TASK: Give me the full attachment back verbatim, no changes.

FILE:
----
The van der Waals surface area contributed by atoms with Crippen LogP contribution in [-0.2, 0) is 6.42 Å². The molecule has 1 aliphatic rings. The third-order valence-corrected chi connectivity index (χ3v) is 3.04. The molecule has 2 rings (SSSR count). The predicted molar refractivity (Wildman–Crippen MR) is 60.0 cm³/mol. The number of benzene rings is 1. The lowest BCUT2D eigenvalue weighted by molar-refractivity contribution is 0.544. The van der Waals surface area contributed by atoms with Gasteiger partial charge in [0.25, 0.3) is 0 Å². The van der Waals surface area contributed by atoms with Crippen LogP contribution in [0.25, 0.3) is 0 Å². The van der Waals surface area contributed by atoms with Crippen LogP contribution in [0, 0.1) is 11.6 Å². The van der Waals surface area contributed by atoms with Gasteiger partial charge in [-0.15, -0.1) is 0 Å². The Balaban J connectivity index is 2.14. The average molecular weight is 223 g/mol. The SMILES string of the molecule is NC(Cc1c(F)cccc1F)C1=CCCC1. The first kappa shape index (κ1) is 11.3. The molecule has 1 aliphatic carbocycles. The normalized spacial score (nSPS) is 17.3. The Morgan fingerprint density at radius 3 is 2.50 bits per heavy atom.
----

The van der Waals surface area contributed by atoms with Crippen LogP contribution in [-0.2, 0) is 6.42 Å². The molecule has 1 aliphatic rings. The third-order valence-corrected chi connectivity index (χ3v) is 3.04. The molecule has 2 rings (SSSR count). The predicted molar refractivity (Wildman–Crippen MR) is 60.0 cm³/mol. The number of benzene rings is 1. The lowest BCUT2D eigenvalue weighted by molar-refractivity contribution is 0.544. The van der Waals surface area contributed by atoms with Gasteiger partial charge in [0.25, 0.3) is 0 Å². The van der Waals surface area contributed by atoms with Crippen LogP contribution in [0.25, 0.3) is 0 Å². The van der Waals surface area contributed by atoms with Crippen LogP contribution in [0, 0.1) is 11.6 Å². The van der Waals surface area contributed by atoms with Gasteiger partial charge in [-0.15, -0.1) is 0 Å². The Balaban J connectivity index is 2.14. The average molecular weight is 223 g/mol. The SMILES string of the molecule is NC(Cc1c(F)cccc1F)C1=CCCC1. The first kappa shape index (κ1) is 11.3. The molecule has 1 aliphatic carbocycles. The normalized spacial score (nSPS) is 17.3. The Morgan fingerprint density at radius 3 is 2.50 bits per heavy atom.